Heading into the 2019 offseason, 27 veterans held player options on their contracts, allowing them to either opt in for the 2019/20 season or opt out and reach the open market. Of those 27 players, a dozen decided to turn down their options and become free agents.
For some players, that decision was a simple one. Kyrie Irving, for instance, was never going to exercise his $21.3MM option with the Celtics, since opting out allowed him to get a raise, gain long-term security, and land with his preferred team.
The decision wasn’t so easy for every player who opted out though. Now that most of those 12 veterans have officially signed new contracts and the salary details are in, we want to look back on those decisions and see if they paid off.
Let’s dive in…
Opting out was definitely the right call:
- Kevin Durant
- Option: $31,500,000 (Warriors)
- New contract: Four years, $164.3MM (Nets)
- Kyrie Irving
- Option: $21,329,752 (Celtics)
- New contract: Four years, $136.5MM (Nets)
- Kawhi Leonard
- Option: $21,329,752 (Raptors)
- New contract: Three years, $103.1MM (Clippers)
- Jimmy Butler
- Option: $19,841,627 (Sixers)
- New contract: Four years, $140.8MM (Heat)
- Khris Middleton
- Option: $13,000,000 (Bucks)
- New contract: Five years, $177.5MM (Bucks)
- Julius Randle
- Option: $9,073,050 (Pelicans)
- New contract: Three years, $56.7MM (Knicks)
These six players were among free agency’s biggest winners. Durant, Leonard, and Butler landed maximum-salary contracts, Irving can reach the max via incentives, and Middleton secured more overall guaranteed money than all of them. Randle’s overall payday paled in comparison to the others, but it was still a no-brainer for him to turn down his option to return to New Orleans.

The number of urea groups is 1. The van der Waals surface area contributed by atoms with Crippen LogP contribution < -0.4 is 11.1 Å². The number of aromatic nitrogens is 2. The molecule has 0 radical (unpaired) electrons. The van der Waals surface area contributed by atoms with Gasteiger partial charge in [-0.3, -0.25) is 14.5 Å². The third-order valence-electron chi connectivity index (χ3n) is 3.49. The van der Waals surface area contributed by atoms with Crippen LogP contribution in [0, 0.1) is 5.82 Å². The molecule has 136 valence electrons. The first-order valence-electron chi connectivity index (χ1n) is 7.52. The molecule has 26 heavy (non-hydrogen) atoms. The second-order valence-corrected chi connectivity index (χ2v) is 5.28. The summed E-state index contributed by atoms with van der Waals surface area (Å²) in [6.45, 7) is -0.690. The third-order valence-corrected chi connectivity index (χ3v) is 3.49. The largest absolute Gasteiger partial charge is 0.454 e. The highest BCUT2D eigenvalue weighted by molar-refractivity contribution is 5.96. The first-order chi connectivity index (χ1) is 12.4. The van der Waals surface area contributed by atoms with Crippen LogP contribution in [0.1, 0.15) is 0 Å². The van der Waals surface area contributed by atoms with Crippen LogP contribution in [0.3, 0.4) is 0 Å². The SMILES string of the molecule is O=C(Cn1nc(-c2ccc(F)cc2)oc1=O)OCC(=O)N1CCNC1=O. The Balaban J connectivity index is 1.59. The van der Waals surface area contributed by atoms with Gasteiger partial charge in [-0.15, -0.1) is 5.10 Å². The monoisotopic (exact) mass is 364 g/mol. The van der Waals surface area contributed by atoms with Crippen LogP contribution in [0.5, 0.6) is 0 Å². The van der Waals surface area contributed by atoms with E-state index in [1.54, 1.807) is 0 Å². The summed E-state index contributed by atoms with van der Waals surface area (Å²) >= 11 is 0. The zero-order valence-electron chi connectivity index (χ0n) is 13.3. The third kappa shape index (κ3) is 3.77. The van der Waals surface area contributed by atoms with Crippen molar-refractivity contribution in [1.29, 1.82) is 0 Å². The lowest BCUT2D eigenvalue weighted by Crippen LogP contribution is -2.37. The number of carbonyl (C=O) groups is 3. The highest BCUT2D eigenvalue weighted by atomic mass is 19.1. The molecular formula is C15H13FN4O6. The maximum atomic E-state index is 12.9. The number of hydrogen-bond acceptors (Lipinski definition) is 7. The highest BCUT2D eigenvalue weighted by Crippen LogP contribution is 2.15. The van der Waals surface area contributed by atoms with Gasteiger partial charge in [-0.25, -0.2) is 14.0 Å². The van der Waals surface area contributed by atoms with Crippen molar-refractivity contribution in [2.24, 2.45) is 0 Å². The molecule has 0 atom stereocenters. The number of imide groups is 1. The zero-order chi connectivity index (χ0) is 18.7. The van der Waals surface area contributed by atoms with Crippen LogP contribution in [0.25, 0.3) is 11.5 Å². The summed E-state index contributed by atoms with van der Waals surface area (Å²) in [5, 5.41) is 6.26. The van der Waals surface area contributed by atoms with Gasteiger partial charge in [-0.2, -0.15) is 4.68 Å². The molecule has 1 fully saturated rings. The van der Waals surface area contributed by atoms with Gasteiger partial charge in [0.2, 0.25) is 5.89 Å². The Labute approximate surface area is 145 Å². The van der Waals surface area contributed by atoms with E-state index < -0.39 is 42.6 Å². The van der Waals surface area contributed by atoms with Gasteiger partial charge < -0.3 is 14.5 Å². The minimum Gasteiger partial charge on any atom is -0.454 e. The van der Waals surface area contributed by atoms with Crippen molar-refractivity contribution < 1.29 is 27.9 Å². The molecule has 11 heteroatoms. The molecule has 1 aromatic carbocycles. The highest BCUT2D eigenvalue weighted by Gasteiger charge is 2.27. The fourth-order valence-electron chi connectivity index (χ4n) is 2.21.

All six of these players will receive significant raises for the 2019/20 season over what they could have received on their options, and they all scored multiyear contracts.
Opting out hurt a little in the short term, but will pay off in the long term:
- Al Horford
- Option: $30,123,015 (Celtics)
- New contract: Four years, $109MM (Sixers)
- Harrison Barnes
- Option: $25,102,512 (Kings)
- New contract: Four years, $85MM (Kings)
- Jonas Valanciunas
- Option: $17,617,976 (Grizzlies)
- New contract; Three years, $45MM (Grizzlies)
Horford, Barnes, and Valanciunas will earn less in 2019/20 than they would have if they’d picked up their respective options. But that modest trade-off was worth it for the long-term security.
Horford and Barnes each tacked on upwards of $60MM+ in total guaranteed money to their contracts by opting out. Valanciunas, meanwhile, will accepted a pay cut of about $1.6MM this season in order to secure an extra two years and $29MM on his new deal.
It’s essentially a wash:
- Nerlens Noel
- Option: $1,988,119 (Thunder)
- New contract: One year, $2MM (Thunder)
- James Ennis
- Option: $1,845,301 (Sixers)
- New contract: Two years, $4MM (Sixers)
Noel and Ennis each had minimum-salary options on their contracts. They opted out and signed for… the minimum.
It wasn’t a huge win for either player, but they can each at least claim they’ll be making more in 2019/20 than they would have if they’d opted in. Noel’s salary increased from $1,988,119 to $2,028,594, while Ennis gets a slight bump from $1,845,301 to $1,882,867 (his second year is another player option).
The jury’s still out, but it’s not looking great:
- Option: $3,825,360 (Rockets)
- Remains unsigned
The only unsigned player on this list, Nene is unlikely to match the $3.8MM salary he would have earned with the Rockets. Still, if he can catch on with an NBA team on a minimum deal, he’ll at least recoup a good chunk of his lost money — the 2019/20 veteran’s minimum for a player with his experience is $2,564,753.
Photos courtesy of USA Today Sports Images.